Reviewed by Rayyan Al-Shawaf
San Antonio Express News
A Partisan's Daughter is narrated alternately by Chris, an aged British widower, and Roza, a woman of uncertain origin; long separated, the two recount a strange relationship that ended badly years ago. The result is a largely unsatisfying exploration of loneliness buoyed only by moments of poignancy or humor, as well as an admittedly haunting ending.
It all begins one night in London in the late 1970s, when unhappily married Chris discovers that the woman he has just solicited for sex is not, in fact, a prostitute. Tickled by Chris' acute embarrassment, the woman teases him by claiming that she used to be a high-priced sex worker but no longer. Today, recalling the exchange, Roza muses, "I didn't know it at the time, but it was the most destructive thing I could have told him."
Indeed, A Partisan's Daughter is in part a cautionary parable about the power of storytelling; spinning fanciful tales that exoticize our humdrum lives may ultimately prove our undoing.
A sheepish Chris readily agrees to give Roza a ride home and drops her off in the run-down section of town where she lives. Intemperately attracted to this "princess perched on a dungheap" who speaks English with what appears to be an Eastern European accent, Chris returns a few weeks later to take Roza up on her offer of coffee.
She sits him down in her hovel and tells him that she is a Serb from Yugoslavia and that her father was a partisan who fought alongside Tito against the Nazis in World War II. Regaling the besotted Chris with colorful stories about her past becomes a frequent ritual and the only spark in his dreary life.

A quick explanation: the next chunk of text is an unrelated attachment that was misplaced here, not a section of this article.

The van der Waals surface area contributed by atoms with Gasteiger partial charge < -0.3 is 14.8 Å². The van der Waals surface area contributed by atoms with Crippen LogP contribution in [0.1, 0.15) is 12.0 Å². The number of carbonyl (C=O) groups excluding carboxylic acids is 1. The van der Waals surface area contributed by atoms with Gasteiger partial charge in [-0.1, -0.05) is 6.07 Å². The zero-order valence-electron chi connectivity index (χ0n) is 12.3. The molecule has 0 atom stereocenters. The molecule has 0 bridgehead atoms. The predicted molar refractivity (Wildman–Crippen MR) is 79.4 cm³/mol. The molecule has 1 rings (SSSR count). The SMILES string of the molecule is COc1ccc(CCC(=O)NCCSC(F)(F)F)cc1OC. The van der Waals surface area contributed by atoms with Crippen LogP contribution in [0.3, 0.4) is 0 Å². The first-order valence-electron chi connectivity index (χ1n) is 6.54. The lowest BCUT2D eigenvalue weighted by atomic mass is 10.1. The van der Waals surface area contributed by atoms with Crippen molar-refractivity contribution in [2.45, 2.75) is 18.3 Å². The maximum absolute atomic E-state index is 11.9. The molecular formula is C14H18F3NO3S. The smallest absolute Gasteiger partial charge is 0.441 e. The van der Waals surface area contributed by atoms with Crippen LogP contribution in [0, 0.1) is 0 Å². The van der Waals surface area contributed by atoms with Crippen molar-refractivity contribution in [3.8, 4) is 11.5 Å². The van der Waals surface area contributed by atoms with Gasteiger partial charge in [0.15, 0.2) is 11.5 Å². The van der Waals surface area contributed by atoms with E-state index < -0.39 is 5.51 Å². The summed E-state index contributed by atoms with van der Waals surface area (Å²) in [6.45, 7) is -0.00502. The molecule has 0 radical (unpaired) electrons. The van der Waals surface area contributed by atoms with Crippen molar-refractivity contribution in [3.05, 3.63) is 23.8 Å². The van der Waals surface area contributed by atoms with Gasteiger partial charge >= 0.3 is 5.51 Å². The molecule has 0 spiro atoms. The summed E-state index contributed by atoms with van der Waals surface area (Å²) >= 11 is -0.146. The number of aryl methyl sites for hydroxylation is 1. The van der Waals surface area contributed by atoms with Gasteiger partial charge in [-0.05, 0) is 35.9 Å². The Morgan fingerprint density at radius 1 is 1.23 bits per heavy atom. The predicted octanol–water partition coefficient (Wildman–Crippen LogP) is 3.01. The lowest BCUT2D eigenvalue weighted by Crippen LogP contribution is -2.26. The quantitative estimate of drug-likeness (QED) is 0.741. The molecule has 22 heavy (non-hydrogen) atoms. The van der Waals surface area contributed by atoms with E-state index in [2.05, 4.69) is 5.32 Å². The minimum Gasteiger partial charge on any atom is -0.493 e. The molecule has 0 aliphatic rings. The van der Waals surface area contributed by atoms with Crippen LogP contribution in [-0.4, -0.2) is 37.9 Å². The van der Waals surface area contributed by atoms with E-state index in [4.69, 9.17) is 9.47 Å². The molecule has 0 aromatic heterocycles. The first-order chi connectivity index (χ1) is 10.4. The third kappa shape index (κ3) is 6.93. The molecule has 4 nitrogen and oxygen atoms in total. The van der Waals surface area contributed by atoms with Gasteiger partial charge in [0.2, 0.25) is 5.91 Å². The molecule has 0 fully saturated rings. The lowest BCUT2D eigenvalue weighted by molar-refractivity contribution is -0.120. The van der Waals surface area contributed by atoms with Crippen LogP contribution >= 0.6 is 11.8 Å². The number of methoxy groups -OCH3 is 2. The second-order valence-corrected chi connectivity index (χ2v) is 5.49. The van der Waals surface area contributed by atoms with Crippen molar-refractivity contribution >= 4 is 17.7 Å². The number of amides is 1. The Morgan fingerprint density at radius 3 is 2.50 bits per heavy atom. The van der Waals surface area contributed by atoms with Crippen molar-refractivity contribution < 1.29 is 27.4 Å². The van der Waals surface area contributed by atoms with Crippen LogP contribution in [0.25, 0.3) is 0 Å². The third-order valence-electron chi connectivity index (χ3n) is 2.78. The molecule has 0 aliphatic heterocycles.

A nebbish to his very core, Chris occasionally makes delightfully self-deprecating statements reminiscent of vintage Woody Allen: "I wouldn't want to be a partisan unless I got weekends off and all missions were optional."
Absent such quips, however, and we are left with a character disturbingly devoid of personality. In fact, de Bernieres may have deliberately employed a pyrrhic literary strategy that builds up one character at the expense of another, accentuating Roza's complexity and perceived exoticism by miring Chris in stereotypes of the bland Englishman.
Known for enriching his novels with meticulous historical detail, it is perhaps unsurprising that de Bernieres should weave Yugoslavia's tortuous saga into A Partisan's Daughter. Roza entertains Chris largely by recounting her supposed experiences in the ill-fated Balkan country. Yet ironically, it is precisely this aspect of the novel that proves superfluous.
Unlike the bit about her past as a prostitute, Roza's Yugoslav stories bear no direct relation to the novel's plot; the act of storytelling is what matters. Should the reader initially miss this obvious point, de Bernieres puts it across in didactic fashion. As Roza's roommate explains to a distraught Chris in the wake of her departure, "People tell stories to make themselves more interesting ... If Roza kept you intrigued it was because she wanted you to keep coming back."
Essentially, a completely different set of tales could be substituted for those relating Roza's Yugoslav adventures -- all the more so for the boring ones -- without affecting the novel's outcome.
Realizing this casts de Bernieres' decision to write about Yugoslavia in a harsh light; instead of appearing effortlessly erudite, the author comes off as showy and given to gratuitous displays of geo-historical knowledge.
Although A Partisan's Daughter is partly redeemed by de Bernieres' sensitive treatment of the rupture between Chris and Roza, one cannot help wishing that the author had focused more on the relationship between his protagonists rather than the outlandish topics of their one-way conversations.
Rayyan Al-Shawaf is a journalist and critic who lives in Beirut.
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